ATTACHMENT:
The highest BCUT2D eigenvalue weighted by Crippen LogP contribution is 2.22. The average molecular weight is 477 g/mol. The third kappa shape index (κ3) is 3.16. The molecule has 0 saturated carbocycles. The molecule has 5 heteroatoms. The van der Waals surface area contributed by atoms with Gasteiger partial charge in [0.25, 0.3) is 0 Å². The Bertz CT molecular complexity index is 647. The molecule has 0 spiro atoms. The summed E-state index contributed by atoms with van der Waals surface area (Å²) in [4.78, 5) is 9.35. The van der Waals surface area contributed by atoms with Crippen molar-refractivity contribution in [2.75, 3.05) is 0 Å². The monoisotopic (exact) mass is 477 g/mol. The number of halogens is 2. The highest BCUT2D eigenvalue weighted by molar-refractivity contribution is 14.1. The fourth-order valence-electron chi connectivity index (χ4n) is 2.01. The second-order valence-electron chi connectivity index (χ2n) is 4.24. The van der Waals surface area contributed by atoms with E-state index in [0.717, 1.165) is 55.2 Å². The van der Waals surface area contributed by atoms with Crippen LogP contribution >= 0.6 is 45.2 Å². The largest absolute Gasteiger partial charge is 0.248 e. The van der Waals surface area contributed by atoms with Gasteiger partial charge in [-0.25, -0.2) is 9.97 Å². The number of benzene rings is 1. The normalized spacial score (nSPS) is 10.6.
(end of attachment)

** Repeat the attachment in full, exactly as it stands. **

The highest BCUT2D eigenvalue weighted by Crippen LogP contribution is 2.22. The average molecular weight is 477 g/mol. The third kappa shape index (κ3) is 3.16. The molecule has 0 saturated carbocycles. The molecule has 5 heteroatoms. The van der Waals surface area contributed by atoms with Gasteiger partial charge in [0.25, 0.3) is 0 Å². The Bertz CT molecular complexity index is 647. The molecule has 0 spiro atoms. The summed E-state index contributed by atoms with van der Waals surface area (Å²) in [4.78, 5) is 9.35. The van der Waals surface area contributed by atoms with Crippen molar-refractivity contribution in [2.75, 3.05) is 0 Å². The monoisotopic (exact) mass is 477 g/mol. The number of halogens is 2. The highest BCUT2D eigenvalue weighted by molar-refractivity contribution is 14.1. The fourth-order valence-electron chi connectivity index (χ4n) is 2.01. The second-order valence-electron chi connectivity index (χ2n) is 4.24. The van der Waals surface area contributed by atoms with E-state index in [0.717, 1.165) is 55.2 Å². The van der Waals surface area contributed by atoms with Crippen LogP contribution >= 0.6 is 45.2 Å². The largest absolute Gasteiger partial charge is 0.248 e. The van der Waals surface area contributed by atoms with Gasteiger partial charge in [-0.25, -0.2) is 9.97 Å². The number of benzene rings is 1. The normalized spacial score (nSPS) is 10.6.